Could Paul Ryan preside over transformative tax reform?

The new speaker hinted to colleagues and reporters he wants to pursue tax reform, but he may have to wait for a Republican president and a filibuster-proof Senate.

REUTERS/Kevin Lamarque
House Budget Committee Chairman Paul Ryan (R-WI) takes a question at a news conference held to unveil the House Republican budget blueprint in the Capitol in Washington April 5, 2011. REUTERS/Kevin Lamarque

As chairman of the House Ways and Means Committee, Rep. Paul Ryan has been Congress’s go-to tax wonk. Now, as speaker of the House, that same passion is expected to be channeled into his leadership agenda, and some are anticipating a once-in-a-generation rewrite of the tax code.

Mr. Ryan hasn’t laid out specific policy proposals he would pursue as speaker, but he has flirted with some issues while avoiding others.

The Wisconsin representative has said he won’t work with Obama on immigration reform, but he did tell CBS News that his party needs to spearhead “policy risks," including tax reform.  

CNN reported on Ryan’s and Senate majority leader Mitch McConnell's contrasting approaches to passing legislation, and how thier differences may set the stage for collaboration between the two chambers. Recently, Ryan pressed Senator McConnell to attach a highway bill to an international tax code reform, which the majority leader opposed. The two have until Nov. 20 to reach a consensus.

Four years ago, Ryan authored the Path to Prosperity, the Republican’s proposed 2012 budget that passed the House but never made it out of the Senate. The plan would have eliminated about $800 billion in tax increases, lowered the tax rates for individuals, businesses, and families, and set the maximum rate for businesses and individuals at 25 percent.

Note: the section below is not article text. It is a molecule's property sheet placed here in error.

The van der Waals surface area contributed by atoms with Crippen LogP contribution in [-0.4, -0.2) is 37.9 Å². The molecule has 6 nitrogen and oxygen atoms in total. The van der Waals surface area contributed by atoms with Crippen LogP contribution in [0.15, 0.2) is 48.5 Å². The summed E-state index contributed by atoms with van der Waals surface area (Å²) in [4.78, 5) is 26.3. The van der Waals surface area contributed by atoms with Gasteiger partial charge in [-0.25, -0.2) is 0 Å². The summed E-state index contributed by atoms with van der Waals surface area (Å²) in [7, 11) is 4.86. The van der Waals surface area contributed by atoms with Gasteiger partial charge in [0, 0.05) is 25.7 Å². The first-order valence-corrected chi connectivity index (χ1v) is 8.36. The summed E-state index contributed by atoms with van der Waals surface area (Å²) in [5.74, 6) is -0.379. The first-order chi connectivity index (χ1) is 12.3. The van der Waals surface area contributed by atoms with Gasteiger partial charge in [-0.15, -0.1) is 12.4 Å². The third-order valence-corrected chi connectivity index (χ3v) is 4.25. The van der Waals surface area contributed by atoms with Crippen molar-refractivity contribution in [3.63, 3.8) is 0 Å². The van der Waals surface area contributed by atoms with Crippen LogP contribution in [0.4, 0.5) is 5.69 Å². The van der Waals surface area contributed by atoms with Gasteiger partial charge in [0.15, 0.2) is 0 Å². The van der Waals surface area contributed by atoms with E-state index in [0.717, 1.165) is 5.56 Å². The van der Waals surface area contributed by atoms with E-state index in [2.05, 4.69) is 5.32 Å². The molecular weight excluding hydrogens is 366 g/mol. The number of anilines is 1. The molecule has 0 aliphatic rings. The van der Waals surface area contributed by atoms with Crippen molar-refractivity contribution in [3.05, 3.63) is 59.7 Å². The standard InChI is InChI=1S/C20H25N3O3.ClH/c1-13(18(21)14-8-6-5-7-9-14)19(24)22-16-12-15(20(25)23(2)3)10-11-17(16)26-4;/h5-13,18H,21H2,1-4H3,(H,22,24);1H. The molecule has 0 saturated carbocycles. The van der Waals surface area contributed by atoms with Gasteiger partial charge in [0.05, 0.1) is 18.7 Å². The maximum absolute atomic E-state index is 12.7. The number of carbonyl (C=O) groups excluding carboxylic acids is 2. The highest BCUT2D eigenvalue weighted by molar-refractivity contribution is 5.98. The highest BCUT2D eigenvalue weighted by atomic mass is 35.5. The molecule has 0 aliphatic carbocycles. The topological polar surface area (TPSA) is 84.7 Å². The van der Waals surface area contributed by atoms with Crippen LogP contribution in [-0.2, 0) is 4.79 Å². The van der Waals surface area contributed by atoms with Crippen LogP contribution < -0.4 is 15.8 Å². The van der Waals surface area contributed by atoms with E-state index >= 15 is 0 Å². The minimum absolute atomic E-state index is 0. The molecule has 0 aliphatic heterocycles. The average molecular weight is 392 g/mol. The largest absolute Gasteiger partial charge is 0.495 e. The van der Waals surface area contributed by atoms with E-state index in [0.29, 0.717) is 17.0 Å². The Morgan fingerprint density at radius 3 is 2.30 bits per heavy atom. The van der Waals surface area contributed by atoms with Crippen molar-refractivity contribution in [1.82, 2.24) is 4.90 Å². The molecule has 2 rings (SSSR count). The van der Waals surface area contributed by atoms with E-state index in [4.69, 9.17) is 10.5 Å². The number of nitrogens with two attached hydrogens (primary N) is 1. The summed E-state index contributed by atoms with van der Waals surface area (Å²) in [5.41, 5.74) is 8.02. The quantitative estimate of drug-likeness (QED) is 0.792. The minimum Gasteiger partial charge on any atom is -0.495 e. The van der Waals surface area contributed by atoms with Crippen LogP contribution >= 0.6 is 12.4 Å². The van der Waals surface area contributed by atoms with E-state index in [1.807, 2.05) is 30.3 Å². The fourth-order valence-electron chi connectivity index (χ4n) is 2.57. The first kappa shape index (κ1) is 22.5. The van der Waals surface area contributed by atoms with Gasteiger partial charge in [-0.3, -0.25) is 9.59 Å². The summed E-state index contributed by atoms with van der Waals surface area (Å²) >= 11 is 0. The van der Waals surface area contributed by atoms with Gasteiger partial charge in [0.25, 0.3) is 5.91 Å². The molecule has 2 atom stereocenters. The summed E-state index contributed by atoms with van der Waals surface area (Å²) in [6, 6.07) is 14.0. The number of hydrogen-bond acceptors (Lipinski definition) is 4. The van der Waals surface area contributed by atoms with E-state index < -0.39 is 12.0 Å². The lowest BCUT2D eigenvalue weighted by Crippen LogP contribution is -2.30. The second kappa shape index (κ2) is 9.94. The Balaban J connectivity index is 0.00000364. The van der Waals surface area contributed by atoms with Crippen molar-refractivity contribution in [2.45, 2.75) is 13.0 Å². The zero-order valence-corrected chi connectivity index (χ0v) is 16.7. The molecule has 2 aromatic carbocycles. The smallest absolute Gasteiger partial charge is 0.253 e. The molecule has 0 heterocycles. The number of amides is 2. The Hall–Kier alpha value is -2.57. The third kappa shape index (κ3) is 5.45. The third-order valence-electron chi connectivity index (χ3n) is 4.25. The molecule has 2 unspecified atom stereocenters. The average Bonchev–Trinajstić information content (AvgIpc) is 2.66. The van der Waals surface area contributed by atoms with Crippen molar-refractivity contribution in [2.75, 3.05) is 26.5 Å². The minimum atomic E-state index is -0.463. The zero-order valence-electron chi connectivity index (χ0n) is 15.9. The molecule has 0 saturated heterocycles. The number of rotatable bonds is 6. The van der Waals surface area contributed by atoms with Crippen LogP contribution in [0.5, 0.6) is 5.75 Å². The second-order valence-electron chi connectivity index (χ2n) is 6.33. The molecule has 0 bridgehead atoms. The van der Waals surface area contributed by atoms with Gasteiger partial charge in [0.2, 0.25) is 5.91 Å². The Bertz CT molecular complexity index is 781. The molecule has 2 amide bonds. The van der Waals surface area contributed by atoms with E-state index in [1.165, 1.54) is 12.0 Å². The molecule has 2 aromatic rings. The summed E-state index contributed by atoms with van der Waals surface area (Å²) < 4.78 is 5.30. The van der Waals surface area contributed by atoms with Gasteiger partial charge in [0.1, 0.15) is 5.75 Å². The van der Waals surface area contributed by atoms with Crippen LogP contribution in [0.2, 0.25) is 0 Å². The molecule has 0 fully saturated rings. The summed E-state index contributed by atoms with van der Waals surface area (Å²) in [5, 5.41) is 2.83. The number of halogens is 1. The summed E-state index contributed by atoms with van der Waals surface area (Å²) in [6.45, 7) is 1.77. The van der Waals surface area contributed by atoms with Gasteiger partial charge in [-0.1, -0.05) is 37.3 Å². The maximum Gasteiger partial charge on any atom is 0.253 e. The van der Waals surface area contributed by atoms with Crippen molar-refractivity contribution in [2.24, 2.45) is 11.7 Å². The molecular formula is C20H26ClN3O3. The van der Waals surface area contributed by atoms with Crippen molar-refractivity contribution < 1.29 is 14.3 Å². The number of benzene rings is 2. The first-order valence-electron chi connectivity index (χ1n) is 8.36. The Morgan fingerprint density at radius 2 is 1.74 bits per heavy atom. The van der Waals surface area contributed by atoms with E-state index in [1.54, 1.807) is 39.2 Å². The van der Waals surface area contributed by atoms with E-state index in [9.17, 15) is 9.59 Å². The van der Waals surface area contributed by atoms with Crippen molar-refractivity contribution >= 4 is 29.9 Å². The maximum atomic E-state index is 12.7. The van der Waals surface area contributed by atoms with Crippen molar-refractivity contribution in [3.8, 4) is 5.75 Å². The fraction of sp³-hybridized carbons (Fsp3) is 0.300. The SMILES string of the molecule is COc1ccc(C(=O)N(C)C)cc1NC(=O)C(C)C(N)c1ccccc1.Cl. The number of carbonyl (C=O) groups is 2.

According to Forbes, the plan would have also called for “consolidating tax rates for all taxpayers; reducing the corporate rate; repealing the Alternative Minimum Tax (AMT) and keeping capital gains rates low. Ryan also has his sights on a shift from a global system of taxation to a ‘territorial’ tax system to make, he says, the country more tax competitive.”

Politico’s Brian Faler reported Monday that, with Ryan as speaker, serious tax reform is more likely now than ever, but that it probably won't happen without a Republican president:

The sort of ambitious reform Ryan has in mind, which would be the first since 1986, promises to cut both individual and corporate tax rates in exchange for junking scores of credits, deductions and other special provisions. Any rewrite would be hugely controversial, with an array of powerful interest groups sure to line up to defend their favorite provisions, not to mention many Democrats who’ve long complained that Ryan’s plans amount to a giveaway to the rich.

Faler added that Ryan wants to halve the mortgage interest deduction by letting taxpayers “write off their interest costs on only the first $500,000 of debt.” He also wants to trash the tax exclusion for companies that provide employees health care in favor of a tax credit that could be used to buy individual plans. And he wants to end the state and local income tax deduction, while also thinning out “tax extenders,”  a collection of tax breaks for a multitude of entities like charities, teachers, big banks, and energy companies.

Ryan’s agenda is unlikely to be fully realized with a gridlocked Congress, but the Wisconsin congressman does have a record of bipartisan compromise, particularly with Sen. Patty Murray (D) of Washington. The two negotiated a two-year budget deal back in 2013 that prevented a government shutdown and cut the deficit.

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